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    Caring for Someone With HIV or AIDS

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    Tips for AIDS Caregivers continued...

    Allow your loved one to talk, but don’t insist. Don’t be reluctant to talk about your loved one’s illness. Ask if they feel like talking; they may be hesitant to bring it up, believing it will make you uncomfortable. If your friend or loved seems uncomfortable talking, change the subject. Don’t feel like you have to talk about anything. It's fine just to sit together silently -- reading, listening to music, or watching television. You can express your care and concern for the person without saying a word.

    Keep them involved. Don’t try to do everything for your loved one or make all of the decisions. Your loved one may have lost control over many aspects of life. Allow them to make decisions and control things he or she can. Have your loved one help around the house if he or she is able. Include them in family discussions about books, TV shows, current events, weekend plans, or even menu planning.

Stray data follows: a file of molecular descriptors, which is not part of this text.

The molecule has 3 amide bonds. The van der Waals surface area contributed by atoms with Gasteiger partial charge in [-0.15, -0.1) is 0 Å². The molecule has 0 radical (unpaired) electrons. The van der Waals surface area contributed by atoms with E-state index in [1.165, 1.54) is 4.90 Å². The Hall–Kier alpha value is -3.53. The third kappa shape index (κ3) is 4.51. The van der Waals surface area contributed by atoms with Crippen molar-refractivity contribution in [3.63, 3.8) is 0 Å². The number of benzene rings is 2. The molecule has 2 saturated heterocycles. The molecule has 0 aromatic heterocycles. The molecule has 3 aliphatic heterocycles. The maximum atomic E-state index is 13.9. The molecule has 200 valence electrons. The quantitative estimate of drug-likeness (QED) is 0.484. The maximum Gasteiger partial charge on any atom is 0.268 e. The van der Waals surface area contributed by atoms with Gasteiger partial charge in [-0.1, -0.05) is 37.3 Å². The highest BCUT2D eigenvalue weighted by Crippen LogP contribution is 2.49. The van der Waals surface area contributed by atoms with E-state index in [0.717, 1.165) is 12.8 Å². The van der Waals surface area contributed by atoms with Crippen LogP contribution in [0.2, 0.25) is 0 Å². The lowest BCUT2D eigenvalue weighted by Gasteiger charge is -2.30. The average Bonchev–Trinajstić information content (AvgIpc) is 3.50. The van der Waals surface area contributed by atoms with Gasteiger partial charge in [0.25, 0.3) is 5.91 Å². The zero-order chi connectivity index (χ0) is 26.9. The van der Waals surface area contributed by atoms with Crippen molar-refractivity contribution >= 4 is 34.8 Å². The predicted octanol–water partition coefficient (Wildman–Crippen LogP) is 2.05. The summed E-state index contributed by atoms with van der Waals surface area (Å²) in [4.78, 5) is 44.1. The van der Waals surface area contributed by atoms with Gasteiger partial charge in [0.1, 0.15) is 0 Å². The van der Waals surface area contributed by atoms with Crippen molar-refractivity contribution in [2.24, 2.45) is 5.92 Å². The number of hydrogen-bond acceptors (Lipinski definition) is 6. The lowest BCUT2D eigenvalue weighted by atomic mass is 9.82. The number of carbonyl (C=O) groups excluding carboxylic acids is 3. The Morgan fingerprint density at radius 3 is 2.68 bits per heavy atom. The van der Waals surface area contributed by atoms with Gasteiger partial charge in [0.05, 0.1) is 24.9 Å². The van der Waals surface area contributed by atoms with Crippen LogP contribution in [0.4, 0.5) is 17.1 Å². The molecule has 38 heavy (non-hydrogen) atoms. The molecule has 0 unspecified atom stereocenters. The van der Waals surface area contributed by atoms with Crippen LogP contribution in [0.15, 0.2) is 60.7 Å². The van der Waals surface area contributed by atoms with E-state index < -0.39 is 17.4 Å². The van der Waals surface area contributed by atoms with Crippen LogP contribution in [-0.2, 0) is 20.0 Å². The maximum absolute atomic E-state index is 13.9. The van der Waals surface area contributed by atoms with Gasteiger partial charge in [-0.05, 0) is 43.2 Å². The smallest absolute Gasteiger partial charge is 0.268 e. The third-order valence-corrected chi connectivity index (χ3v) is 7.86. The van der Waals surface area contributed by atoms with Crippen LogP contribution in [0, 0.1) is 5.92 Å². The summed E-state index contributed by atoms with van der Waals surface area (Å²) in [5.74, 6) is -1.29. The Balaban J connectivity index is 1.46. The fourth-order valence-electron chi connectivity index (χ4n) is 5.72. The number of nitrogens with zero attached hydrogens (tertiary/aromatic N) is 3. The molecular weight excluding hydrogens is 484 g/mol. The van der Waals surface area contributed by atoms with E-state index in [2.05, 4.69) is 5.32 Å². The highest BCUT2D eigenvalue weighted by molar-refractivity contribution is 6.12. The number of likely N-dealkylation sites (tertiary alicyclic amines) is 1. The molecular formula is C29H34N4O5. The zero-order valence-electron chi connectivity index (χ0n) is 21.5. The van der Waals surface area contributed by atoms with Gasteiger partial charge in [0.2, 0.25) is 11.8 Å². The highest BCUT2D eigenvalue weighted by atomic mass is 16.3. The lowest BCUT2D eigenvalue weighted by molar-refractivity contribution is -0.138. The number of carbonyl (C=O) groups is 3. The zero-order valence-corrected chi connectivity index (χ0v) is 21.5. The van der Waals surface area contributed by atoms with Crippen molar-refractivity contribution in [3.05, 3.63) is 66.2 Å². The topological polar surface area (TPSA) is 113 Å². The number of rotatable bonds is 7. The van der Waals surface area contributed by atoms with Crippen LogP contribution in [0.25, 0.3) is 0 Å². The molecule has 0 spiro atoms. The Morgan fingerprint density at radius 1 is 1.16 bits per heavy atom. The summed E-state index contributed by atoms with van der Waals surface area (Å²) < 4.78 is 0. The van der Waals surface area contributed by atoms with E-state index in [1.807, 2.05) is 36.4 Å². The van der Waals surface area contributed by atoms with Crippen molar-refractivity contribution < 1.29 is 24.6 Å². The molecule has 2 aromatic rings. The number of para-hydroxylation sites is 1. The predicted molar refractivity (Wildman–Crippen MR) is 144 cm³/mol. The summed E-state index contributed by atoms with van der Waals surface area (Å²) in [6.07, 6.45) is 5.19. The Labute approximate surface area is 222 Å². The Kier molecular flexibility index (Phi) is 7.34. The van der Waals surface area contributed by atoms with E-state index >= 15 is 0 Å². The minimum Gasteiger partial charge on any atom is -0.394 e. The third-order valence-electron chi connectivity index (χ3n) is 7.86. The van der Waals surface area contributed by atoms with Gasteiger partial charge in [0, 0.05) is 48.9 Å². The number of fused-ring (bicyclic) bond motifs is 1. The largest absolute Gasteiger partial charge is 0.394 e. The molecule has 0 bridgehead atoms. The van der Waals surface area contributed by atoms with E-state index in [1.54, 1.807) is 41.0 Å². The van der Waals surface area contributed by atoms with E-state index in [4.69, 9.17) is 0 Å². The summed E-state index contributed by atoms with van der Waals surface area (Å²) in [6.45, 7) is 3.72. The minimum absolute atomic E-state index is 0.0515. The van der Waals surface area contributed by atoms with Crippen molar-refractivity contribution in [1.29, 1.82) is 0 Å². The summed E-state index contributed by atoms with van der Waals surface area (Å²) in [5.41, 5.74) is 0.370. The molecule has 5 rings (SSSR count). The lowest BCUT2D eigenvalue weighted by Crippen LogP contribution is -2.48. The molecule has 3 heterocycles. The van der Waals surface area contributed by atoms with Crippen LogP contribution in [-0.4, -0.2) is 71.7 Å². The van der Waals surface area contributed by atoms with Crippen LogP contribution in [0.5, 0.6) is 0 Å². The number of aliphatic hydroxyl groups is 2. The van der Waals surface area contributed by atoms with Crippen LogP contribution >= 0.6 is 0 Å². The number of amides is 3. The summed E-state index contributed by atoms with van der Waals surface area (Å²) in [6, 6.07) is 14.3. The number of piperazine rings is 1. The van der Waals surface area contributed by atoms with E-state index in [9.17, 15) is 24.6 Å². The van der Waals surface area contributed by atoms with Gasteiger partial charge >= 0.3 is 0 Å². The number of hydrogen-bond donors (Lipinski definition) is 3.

Encourage good nutrition. Do your best to provide the person with a well-balanced diet, including plenty of nutrients, fiber, and fluids. Encourage your loved one to eat as much as he or she is able. Preparing food for a person with AIDS requires a little extra care. It is important to keep hands, cooking utensils, and food preparation surfaces clean. It is also important to wash fresh fruits and vegetables well, cook or peel organic vegetables, cook meats and poultry well, and avoid uncooked seafood and raw eggs. If nausea and/or vomiting is a problem, ask the doctor for a medication that can help, and avoid fatty, fried, or spicy foods.

    Protect against infections. An infection that would make you mildly ill, if at all, could be serious or even fatal for a person with AIDS. To avoid spreading infections, wash hands often, keep your immunizations up to date, don’t allow visits from friends or family members who are sick, and keep the home and laundry clean. Also protect yourself from infection by not sharing personal items such as tweezers or razors and by using rubber gloves if you will have contact with bodily fluids or wastes.

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